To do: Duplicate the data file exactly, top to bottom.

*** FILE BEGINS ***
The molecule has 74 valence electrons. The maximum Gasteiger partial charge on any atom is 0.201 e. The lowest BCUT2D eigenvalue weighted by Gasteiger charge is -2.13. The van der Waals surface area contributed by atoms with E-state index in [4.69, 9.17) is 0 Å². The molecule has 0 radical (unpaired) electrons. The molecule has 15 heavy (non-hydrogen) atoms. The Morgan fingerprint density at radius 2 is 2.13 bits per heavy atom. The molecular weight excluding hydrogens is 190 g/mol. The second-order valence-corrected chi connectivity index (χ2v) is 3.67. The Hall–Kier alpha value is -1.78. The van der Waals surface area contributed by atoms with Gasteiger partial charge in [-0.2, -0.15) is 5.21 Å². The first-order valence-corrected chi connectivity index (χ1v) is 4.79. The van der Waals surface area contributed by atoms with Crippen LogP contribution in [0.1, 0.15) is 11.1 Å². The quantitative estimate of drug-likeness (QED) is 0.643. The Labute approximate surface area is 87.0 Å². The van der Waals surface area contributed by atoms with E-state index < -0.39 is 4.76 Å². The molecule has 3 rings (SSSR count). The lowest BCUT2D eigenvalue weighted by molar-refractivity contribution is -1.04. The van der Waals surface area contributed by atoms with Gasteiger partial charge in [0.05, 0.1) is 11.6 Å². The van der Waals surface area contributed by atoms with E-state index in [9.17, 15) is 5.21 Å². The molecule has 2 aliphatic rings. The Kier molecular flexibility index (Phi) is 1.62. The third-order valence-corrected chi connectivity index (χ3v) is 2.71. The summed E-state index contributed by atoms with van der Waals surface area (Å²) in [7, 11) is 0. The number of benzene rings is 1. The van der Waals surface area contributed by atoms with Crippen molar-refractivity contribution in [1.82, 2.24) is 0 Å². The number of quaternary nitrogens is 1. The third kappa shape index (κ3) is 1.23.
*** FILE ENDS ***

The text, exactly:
The molecule has 74 valence electrons. The maximum Gasteiger partial charge on any atom is 0.201 e. The lowest BCUT2D eigenvalue weighted by Gasteiger charge is -2.13. The van der Waals surface area contributed by atoms with E-state index in [4.69, 9.17) is 0 Å². The molecule has 0 radical (unpaired) electrons. The molecule has 15 heavy (non-hydrogen) atoms. The Morgan fingerprint density at radius 2 is 2.13 bits per heavy atom. The molecular weight excluding hydrogens is 190 g/mol. The second-order valence-corrected chi connectivity index (χ2v) is 3.67. The Hall–Kier alpha value is -1.78. The van der Waals surface area contributed by atoms with Gasteiger partial charge in [-0.2, -0.15) is 5.21 Å². The first-order valence-corrected chi connectivity index (χ1v) is 4.79. The van der Waals surface area contributed by atoms with Crippen LogP contribution in [0.1, 0.15) is 11.1 Å². The quantitative estimate of drug-likeness (QED) is 0.643. The Labute approximate surface area is 87.0 Å². The van der Waals surface area contributed by atoms with E-state index < -0.39 is 4.76 Å². The molecule has 3 rings (SSSR count). The lowest BCUT2D eigenvalue weighted by molar-refractivity contribution is -1.04. The van der Waals surface area contributed by atoms with Gasteiger partial charge in [0.05, 0.1) is 11.6 Å². The van der Waals surface area contributed by atoms with E-state index in [9.17, 15) is 5.21 Å². The molecule has 2 aliphatic rings. The Kier molecular flexibility index (Phi) is 1.62. The third-order valence-corrected chi connectivity index (χ3v) is 2.71. The summed E-state index contributed by atoms with van der Waals surface area (Å²) in [7, 11) is 0. The number of benzene rings is 1. The van der Waals surface area contributed by atoms with Crippen molar-refractivity contribution in [1.82, 2.24) is 0 Å². The number of quaternary nitrogens is 1. The third kappa shape index (κ3) is 1.23.